Friday, March 09, 2018

Brave man speaking out against laws ruining men's lives

An email from Bettina Arndt (

I want to introduce you all to a good friend, Augusto Zimmermann. Some of you may know him from his speech at the International Men’s Issues Conference last year (ICMI 2017

Augusto is a former Law Reform Commissioner for Western Australia. He’s a professor, an academic lawyer who has won many awards for his research and teaching. He spent ten years at Murdoch University, including a period as Associate Dean of the law school.

For the last few years this brave man has been speaking out against changes to the domestic violence laws in his state and also the role of AVO’s in family law battles.

Late last year he left Murdoch after finding himself increasingly uncomfortable about the feminist agenda being promoted in the law school. The new goal of the school is to promote social justice and particularly to support the role and legal standing of women. What a crazy way to train new lawyers.

My new video is a skyped chat with Augusto about all this. Here it is:

Please help me circulate this.

For those watching the video who want to learn more about the courageous stance he is taking on these issues, I will include a few links to articles he has written on domestic violence laws and family law:

Reform the Family Law Act to Protect the Innocent, Quadrant Magazine, Volume LXI, Number 11, No 541, October 2017.

The Menace of Family Violence Order, Quadrant Magazine, Volume LX, Number 10, November 2016,

Aged-care providers caught over ‘asset’ fee racket after court ruling

Tens of millions of dollars that large aged-care providers collected illegally from residents under the guise of an “asset refurbishment” fee will be repaid or forcibly refunded after a Federal Court decision barred the practice.

Two of the biggest listed providers — Regis Aged Care, which charged residents $15,000 each when they died or left care, and Japara — levied the charge even after the Department of Health warned in September 2016 that the practice was not supported by legislation.

The two listed companies have a combined market capitalisation of almost $2 billion.

Estia Health, which is also listed, stopped charging the fee after the Health Department intervention.

The full list of providers who built the fee into their contracts with residents may be much longer, because many did not disclose the charge on a federal government portal.

The Australian has confirmed that residents of family-owned McKenzie Aged Care were also hit with the charge for about two years. A spokeswoman for the organisation said the company would “abide by the court’s ruling” and money collected would be repaid. The chief executive had written to managers, but letters to families had yet to be sent out, the spokeswoman said.

The fee has been charged by large providers for capital investment or infrastructure “refurbishment” at a rate of about $16-$18 per resident, per day. Frequently, the money was for future projects that residents would never see completed.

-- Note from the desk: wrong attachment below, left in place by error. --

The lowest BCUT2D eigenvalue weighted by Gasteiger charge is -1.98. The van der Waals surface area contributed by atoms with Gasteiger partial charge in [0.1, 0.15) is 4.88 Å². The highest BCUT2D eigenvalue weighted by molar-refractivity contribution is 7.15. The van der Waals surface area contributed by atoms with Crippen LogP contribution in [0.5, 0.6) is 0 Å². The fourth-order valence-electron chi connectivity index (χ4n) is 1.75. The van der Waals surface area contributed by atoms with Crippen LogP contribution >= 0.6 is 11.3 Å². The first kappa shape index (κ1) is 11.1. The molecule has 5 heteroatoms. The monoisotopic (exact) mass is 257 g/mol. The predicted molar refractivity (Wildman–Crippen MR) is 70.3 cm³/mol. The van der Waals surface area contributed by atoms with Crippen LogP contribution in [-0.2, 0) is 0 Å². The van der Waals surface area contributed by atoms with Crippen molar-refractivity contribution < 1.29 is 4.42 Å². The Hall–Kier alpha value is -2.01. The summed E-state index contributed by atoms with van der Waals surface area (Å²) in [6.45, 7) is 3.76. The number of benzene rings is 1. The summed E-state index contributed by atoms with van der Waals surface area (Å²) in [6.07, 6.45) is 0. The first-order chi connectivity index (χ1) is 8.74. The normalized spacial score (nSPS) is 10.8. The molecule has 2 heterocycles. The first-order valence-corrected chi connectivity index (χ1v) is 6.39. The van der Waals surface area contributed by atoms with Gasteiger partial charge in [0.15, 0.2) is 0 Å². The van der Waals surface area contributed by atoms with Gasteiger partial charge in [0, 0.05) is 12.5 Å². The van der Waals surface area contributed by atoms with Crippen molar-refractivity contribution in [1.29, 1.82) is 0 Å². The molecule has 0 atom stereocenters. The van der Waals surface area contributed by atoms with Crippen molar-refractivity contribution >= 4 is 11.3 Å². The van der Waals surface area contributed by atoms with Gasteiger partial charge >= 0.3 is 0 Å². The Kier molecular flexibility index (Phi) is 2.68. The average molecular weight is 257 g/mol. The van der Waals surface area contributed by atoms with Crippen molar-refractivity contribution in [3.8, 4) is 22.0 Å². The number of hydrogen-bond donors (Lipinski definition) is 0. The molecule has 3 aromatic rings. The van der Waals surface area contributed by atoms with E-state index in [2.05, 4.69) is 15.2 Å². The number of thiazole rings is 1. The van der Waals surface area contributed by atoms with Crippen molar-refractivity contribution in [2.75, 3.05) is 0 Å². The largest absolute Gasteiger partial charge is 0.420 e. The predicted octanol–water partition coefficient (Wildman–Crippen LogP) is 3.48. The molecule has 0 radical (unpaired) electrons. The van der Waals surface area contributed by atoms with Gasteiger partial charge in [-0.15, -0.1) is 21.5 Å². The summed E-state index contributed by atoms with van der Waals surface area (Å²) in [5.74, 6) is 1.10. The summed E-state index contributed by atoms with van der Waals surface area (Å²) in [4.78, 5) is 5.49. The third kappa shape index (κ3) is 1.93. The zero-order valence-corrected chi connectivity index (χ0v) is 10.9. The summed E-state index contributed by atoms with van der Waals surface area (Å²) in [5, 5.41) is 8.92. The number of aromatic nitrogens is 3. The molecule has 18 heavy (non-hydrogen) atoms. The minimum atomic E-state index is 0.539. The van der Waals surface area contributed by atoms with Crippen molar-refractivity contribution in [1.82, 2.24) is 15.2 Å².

Many large for-profit providers introduced the charge amid a budget squeeze on care funding, after $1.2bn was cut in the 2016 federal budget by tightening criteria for government subsidies. This cut was later remodelled as an indexation freeze, to save the same amount.

Regis sought an interpretation of the Aged Care Act from the Federal Court after the September 2016 bulletin from the Department of Health, hoping to clear the way for the fee and its revenue base. The company continued levying the charge in the meantime, but adjusted its profit forecast by the amount that would be collected in the event of an unfavourable finding.

On Friday, Federal Court judge Debra Mortimer found there was no legislative basis for any aged-care company to charge a fee for a service or infrastructure from which a resident would never benefit.

“There are no monetary limits on the level of such additional fees and charges, nor on how many of them a provider might impose,” Justice Mortimer said in her judgment.

“It is an additional price extracted by Regis from all who wish to enter one of its facilities.

“It is imposed as an integral part of any entry by a person to one of Regis’ facilities, on a take-it-or-leave-it basis,” the judge said. “It is not a fee from which the individual resident derives any benefit: it does not secure for the resident better living conditions, additional services or (for example) more one-on-one care.

“Regis’s senior counsel submitted that the market will regulate such matters, but as I have explained above, the way in which persons who need aged care are able to select which facility they enter is not necessarily ‘free’ in a market sense.

“Further, because on Regis’ contention these fees are simply a matter of private contract, there is no accountability or supervision to ensure that the moneys received under such fee arrangements are actually expended for the purposes for which they were levied. The secretary would have no power to inquire about this, as on Regis’ argument it is a matter outside the statutory scheme.”